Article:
Tuesday, March 6, 2007
Master The Mid-Range Lob
One of the things that makes this shot so tough for most golfers is the leg action. Most either freeze their legs, causing them to slap at the ball, or shake like Elvis and slide all over the place. To play this shot correctly, the legs must remain quiet going back, but active coming down, as the back knee kicks toward the target. It’s this passive-then-active leg action that makes players like Tom Watson and Tiger Woods so good at the mid-range lob.
Here’s another thing to keep track of: Your right knee should kick inward along your toe line on the downswing by allowing your back foot to come up onto its inner rim. If your knee moves up and away from your toe line, you’ll ruin the shot. You can check to see that you don’t have “trotter knee” (named for the high-stepping racehorse) by taking your stance and laying down a club along your toe line. Now make a practice swing and stop just before impact—your back knee should be pointing along the same line as the shaft.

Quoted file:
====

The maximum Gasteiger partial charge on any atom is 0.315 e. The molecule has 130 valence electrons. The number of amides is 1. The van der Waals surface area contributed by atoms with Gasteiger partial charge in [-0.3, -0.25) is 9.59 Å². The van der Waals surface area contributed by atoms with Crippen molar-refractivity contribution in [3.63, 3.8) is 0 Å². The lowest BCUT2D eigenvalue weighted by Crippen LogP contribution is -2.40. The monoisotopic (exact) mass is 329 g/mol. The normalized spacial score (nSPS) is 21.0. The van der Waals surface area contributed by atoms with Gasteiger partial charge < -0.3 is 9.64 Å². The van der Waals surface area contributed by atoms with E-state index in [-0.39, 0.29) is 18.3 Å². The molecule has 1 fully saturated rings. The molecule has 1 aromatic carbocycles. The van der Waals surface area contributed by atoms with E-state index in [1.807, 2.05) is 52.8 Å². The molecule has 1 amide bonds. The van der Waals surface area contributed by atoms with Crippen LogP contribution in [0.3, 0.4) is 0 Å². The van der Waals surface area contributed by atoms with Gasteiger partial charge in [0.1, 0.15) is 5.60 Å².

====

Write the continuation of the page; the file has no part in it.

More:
The finish to the mid-range lob should feature such a full rotation of your chest that it faces well left of the target. Also, your forearms still haven’t crossed over even though your left arm is fully folded at the elbow. A good check for the proper finish is to look at your clubface—if it was a mirror, you’d see your reflection. Practice the feeling of the finish to the mid-range lob by posing with your right hand under the left and the butt of the club pointing away from the target so the clubshaft is almost parallel to the ground. When you’re ready for the real thing, simply swing to this position, and the chances are good that you’ll execute the mid-range lob correctly.
Use the mid-range lob when a low-running shot just won’t do. You’ll also find that the shot is perfect for ultra-fast greens when judging how far your ball will roll once it lands is most difficult. Hit it high, land it soft, then make the putt.
PGA Professional Dr. T. J. Tomasi is one of the most widely published authorities on the golf swing and is recognized as one of the top 100 teachers in America.
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